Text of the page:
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Why now is the perfect time to visit Cincinnati museum

Taft Museum museum is only U.S. venue for “Daubigny, Monet, Van Gogh: Impressions of Landscape”


If you’ve never been to the Taft Museum, you’re missing one of Southwest Ohio’s artistic gems.

Located in downtown Cincinnati, the museum is housed in the former home of Charles and Anna Taft — President William Howard Taft’s half-brother and his wife. The couple amassed an amazing collection of European old master and 19th-century paintings, American art, European sculpture and decorative arts and Chinese porcelain. Their 700 treasures are on display in the historic home that opened to the public in 1932 and includes a 2004 addition.

A registered National Historic Landmark, the house is the oldest domestic wooden structure remaining in its original location in Cincinnati and is considered one of the finest examples of Federal architecture in the Palladian style in the country.

WHY NOW IS AN IDEAL TIME TO VISIT MUSEUM

In addition to seeing the wonderful permanent collection, through the end of May visitors can take in a rare, impressive international exhibition “Daubigny, Monet, Van Gogh: Impressions of Landscape.” The show, produced by the Taft in conjunction with the Scottish National Gallery in Edinburgh and the Van Gogh Museum in Amsterdam, aims to educate visitors about the origins of Impressionism through the work of Charles François Daubigny, a central figure in the development of 19th-century French landscape painting.

“It’s the most ambitious project we’ve ever taken on,” said Deborah Emont Scott, Taft director and CEO. “We have loans from museums and private collections throughout North America and Europe.”

If you’re a regular visitor to the Dayton Art Institute, you’ll have seen work by Daubigny. The museum owns three works by the artist including “A Lake in the Woods at Dusk,” a painting on view in the Monet gallery. The label points out the ways in which Daubigny’s interest in painting out-of-doors and “brushy application of paint” provided an important example to later Impressionists.

The Cincinnati exhibition, which runs through May 29, will then travel to Edinburgh and Amsterdam later in 2016 and 2017. It is not scheduled to be shown anywhere else in the United States.

DAYTON CONNECTION

A reconstruction of Daubigny’s studio boat, constructed by Dayton’s Tristan Cupp — Zoot Theatre’s well-known co-founder and artistic director — is also on view. The boat reinforces one of the main themes of the exhibition: Daubigny’s innovative approach to painting landscapes from a water-level perspective. Video clips provided by the Peabody Essex Museum in Salem, Massachusetts provide several landscape views and a time lapse video demonstrating the painting process so visitors will see first-hand what it’s like to paint on a boat and how an artist paints a landscape on the river.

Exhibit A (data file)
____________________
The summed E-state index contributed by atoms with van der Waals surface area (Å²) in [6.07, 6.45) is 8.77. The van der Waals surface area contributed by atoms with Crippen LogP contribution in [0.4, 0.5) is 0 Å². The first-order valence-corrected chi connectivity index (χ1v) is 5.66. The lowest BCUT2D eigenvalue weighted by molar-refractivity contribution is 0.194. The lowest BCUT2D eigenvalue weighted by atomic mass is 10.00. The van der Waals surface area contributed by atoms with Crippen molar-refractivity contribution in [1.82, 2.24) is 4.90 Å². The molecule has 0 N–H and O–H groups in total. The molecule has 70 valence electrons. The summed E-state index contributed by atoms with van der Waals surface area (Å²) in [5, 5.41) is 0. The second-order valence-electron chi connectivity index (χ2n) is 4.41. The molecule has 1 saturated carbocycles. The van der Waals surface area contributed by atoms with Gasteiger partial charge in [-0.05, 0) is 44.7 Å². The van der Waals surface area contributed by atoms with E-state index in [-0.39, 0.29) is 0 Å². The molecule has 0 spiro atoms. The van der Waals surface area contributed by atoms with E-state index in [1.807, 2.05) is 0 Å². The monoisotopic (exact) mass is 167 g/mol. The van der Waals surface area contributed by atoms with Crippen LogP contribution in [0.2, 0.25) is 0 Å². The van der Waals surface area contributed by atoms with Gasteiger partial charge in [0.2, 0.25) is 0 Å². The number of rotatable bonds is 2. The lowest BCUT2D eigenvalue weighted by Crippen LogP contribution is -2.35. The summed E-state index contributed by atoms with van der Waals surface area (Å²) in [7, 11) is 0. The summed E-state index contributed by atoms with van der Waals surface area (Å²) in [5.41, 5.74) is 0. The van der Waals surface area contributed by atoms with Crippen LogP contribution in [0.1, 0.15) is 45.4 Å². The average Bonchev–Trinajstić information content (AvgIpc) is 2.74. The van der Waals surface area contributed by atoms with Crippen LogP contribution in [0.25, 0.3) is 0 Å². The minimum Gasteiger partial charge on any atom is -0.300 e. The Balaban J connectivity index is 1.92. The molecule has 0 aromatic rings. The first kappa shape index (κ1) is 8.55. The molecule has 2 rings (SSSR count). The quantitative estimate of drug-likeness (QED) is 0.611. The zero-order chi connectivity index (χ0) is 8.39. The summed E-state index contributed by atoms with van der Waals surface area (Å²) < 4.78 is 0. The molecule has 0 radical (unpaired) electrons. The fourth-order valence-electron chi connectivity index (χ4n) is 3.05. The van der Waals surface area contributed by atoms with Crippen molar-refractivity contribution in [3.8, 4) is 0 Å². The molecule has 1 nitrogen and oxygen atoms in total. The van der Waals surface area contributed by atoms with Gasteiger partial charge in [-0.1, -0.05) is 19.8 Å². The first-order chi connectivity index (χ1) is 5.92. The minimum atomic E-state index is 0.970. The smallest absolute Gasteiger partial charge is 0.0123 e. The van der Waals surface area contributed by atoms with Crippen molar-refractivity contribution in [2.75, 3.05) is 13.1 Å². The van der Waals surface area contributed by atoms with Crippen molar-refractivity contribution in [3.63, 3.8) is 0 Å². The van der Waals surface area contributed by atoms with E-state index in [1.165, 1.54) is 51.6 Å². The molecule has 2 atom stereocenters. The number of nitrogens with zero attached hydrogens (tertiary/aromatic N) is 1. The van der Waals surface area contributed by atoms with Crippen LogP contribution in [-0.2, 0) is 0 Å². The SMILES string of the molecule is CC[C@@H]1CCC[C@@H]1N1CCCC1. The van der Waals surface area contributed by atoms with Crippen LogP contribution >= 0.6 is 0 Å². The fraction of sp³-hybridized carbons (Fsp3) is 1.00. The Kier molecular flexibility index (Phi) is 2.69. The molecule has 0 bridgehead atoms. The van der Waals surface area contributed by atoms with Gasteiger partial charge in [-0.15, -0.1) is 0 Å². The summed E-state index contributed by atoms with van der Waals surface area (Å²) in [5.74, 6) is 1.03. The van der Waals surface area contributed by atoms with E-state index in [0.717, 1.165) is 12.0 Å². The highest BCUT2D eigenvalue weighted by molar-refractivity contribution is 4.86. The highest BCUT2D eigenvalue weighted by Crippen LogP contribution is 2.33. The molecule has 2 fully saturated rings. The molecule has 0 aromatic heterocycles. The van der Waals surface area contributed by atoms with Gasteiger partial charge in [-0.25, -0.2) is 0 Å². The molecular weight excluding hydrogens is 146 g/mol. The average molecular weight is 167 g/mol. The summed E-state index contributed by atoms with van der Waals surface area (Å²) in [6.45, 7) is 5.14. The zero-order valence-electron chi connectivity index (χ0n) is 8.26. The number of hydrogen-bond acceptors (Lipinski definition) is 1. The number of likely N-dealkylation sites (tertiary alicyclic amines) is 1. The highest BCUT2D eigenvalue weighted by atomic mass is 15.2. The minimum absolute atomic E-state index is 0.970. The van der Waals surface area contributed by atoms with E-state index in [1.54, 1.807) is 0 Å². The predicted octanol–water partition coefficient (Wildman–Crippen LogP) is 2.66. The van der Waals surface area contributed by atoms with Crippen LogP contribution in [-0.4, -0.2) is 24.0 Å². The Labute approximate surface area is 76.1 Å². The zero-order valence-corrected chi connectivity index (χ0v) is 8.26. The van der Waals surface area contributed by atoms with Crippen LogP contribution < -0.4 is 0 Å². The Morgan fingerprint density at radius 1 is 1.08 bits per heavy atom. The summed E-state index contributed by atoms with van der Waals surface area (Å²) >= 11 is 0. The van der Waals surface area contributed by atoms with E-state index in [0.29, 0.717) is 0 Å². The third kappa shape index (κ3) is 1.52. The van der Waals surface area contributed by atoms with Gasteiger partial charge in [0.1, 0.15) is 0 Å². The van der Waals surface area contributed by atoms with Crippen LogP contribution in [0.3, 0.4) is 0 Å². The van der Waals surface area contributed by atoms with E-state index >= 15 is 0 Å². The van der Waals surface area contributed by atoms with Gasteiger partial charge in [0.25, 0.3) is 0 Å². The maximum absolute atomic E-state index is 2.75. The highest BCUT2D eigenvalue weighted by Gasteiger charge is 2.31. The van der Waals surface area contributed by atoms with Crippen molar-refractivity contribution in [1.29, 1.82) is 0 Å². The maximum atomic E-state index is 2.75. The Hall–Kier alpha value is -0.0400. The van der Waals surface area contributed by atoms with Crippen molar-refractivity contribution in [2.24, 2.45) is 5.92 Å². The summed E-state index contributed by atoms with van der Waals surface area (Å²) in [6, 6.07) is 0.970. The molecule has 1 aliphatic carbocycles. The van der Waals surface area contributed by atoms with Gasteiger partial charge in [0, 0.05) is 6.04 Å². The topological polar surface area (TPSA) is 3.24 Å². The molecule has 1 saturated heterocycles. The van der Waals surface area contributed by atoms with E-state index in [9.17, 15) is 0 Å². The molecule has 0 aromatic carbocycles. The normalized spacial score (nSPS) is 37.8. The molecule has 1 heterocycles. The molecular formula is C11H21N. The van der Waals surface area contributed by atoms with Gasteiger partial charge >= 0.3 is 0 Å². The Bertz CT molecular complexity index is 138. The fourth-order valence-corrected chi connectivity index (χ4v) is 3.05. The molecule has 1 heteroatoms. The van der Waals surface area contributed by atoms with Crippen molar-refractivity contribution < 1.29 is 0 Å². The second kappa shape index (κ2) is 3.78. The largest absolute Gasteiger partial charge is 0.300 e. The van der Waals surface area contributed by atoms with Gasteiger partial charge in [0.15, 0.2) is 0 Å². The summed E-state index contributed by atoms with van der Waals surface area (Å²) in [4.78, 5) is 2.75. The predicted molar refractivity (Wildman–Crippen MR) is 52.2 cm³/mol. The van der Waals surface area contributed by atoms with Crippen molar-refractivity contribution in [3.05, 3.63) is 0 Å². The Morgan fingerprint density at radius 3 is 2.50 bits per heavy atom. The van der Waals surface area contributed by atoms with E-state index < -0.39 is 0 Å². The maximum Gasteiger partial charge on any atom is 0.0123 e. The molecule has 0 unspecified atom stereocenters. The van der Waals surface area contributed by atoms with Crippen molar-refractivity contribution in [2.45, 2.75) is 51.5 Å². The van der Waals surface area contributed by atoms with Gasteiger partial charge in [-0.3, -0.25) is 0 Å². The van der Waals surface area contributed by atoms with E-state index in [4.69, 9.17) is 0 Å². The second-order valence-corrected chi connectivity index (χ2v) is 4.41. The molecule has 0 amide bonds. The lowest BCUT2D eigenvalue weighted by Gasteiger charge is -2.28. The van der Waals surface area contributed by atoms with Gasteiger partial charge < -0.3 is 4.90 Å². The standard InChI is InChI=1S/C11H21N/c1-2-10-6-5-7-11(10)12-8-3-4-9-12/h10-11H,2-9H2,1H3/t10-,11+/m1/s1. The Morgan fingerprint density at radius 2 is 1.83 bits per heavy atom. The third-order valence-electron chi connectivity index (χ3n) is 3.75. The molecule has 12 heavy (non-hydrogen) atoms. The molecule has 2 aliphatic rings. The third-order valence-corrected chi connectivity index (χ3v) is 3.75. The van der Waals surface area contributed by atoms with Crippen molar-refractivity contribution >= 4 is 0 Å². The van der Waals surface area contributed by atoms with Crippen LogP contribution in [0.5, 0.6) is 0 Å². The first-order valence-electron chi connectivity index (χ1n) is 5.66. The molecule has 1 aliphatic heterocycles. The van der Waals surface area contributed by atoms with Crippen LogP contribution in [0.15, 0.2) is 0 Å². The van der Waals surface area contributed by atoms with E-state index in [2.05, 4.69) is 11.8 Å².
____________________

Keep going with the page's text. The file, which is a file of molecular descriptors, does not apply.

40 WORKS OF ART ON DISPLAY

The 40 Daubigny masterpieces on display showcase the range of Daubigny’s achievements over four decades. You’ll see lovely paintings of the Seine and Oise rivers, stormy atmospheric views of the Normandy coast, and lush fields in the countryside outside Paris. As the exhibit demonstrates, all of these inspired Monet and Pissarro.

Daubigny’s panoramic views of the sunny grain-fields near Auvers were admired by Van Gogh, who adopted Daubigny’s then famous double-wide canvas formats for his own pictures of the plains near Auvers. The final section of the exhibition includes five masterpieces by Van Gogh that reflect Daubigny’s influence.

Highlights of the exhibition include Daubigny’s views of blossoming orchards, a subject he invented that the Impressionists soon took up, and dramatic moonlit landscapes; Pissarro’s “The Banks of the Oise near Pontoise” which echoes Daubigny’s compositions; Monet’s “Autumn on the Seine, Argenteuil,” which was painted from Monet’s studio boat; and the swirling intensity of Van Gogh’s “Daubigny’s Garden.”

MUST-SEES IN THE PERMANENT GALLERIES

Be sure to allow yourself enough time to walk through the rooms in the historic home filled with priceless art. For a tour of the highlights, pick up the “Taft Top 10” flyer.

The museum houses portraits by Rembrant and John Singer Sargent and a beautiful painting “At the Piano” by James Abbott McNeill Whistler, which is considered to be the artist’s first masterpiece. The landscape murals by Ronert S. Duncanson, are the most ambitious surviving pre-Civil War mural paintings for a home and a landscape by Joseph Mallord William Turner also anticipates some aspects of Impressionism.



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